ST. PAUL — Walz administration officials on Tuesday, May 4, pressed Minnesota Senate Republicans to approve $150 million aimed at making summer school programming available to all students.
After a year of learning losses due to distance learning during the pandemic, Gov. Tim Walz said the state should tee up funding for public school programs set to run through the summer. The funds would be directed to holding instructional periods during the summer months, providing field trip activities and mental health supports and to offering free preschool and pre-K programs.
The programs would be optional and allow students to participate in person or from home. Roughly $25 million would be used to offset school funding declines from attendance decreases during the pandemic.
"We tell our students not to procrastinate on their homework. We are procrastinating on our homework," Walz said as the legislative session entered its final two weeks. "It's now time for us to move the summer learning plan, it's now time to give consistency to our administrators, to our teachers, to our youngest learners and to our taxpayers in Minnesota."
The funding has passed the Minnesota House of Representatives but has so far stalled in the Senate. Senate Republicans, who hold a majority in that chamber, earlier this year sought to tie the summer school funding to a tax relief plan aimed at waiving state income taxes on federal Paycheck Protection Program loans.
That effort has yet to gain traction in the House. GOP lawmakers said the summer school funding proposal should focus on in-person learning since remote learning programs spurred some of the academic gaps and they called for more consistent spending rates to each school.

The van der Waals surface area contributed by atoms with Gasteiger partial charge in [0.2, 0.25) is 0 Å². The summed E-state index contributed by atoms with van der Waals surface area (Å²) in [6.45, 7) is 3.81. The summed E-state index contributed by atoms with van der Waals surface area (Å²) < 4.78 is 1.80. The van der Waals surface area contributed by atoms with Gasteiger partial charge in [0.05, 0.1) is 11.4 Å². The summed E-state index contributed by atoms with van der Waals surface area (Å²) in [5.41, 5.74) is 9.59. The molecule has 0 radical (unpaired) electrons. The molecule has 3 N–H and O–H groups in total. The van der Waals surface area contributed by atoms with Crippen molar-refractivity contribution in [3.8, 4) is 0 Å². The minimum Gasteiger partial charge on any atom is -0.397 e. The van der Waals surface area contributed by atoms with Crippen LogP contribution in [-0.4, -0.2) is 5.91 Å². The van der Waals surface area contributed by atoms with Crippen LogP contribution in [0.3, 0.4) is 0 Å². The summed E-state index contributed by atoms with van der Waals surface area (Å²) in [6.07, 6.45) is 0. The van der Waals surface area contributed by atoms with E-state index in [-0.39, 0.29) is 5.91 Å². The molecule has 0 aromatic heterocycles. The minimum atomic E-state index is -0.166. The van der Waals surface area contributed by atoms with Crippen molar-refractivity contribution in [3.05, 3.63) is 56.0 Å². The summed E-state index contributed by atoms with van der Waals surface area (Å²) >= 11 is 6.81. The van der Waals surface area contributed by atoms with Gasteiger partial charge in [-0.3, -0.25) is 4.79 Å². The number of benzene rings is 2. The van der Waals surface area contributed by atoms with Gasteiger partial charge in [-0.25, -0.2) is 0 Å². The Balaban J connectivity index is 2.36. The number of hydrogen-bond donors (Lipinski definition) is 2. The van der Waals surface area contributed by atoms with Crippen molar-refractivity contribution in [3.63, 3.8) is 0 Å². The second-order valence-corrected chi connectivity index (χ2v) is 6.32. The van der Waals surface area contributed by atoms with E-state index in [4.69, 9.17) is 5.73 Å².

A key committee leader also said the package was unnecessary since the federal government approved more than $2.6 billion for COVID-19 aid to Minnesota, with a sizable chunk set to benefit schools and preschools.
"Minnesota schools received $2.6 billion from the federal government in the last year, which is about 25% of the state's appropriation for E-12 funding," Sen. Roger Chamberlain, R-Lino Lakes, said. Chamberlain chairs the Senate E-12 Education Committee. "This money can be used for a variety of needs, including summer schools."
If lawmakers can't reach an agreement on the funding before the session is set to close out, Walz could take over authority for how to spend the federal aid dollars. The governor had previously set an April 15 deadline for the Legislature to advance the funding.
Walz and education officials on Tuesday again asked lawmakers to quickly pass the bill to get funds out to schools and help teachers, parents and administrators get a jump on summer plans.
"We are not going to rest this on our students. It's not their fault," Education Commissioner Heather Mueller said. "We're asking the Senate to please join us in helping and providing these for our students, for recognizing that it's our earliest learners all the way up to our adult learners and every single student in between."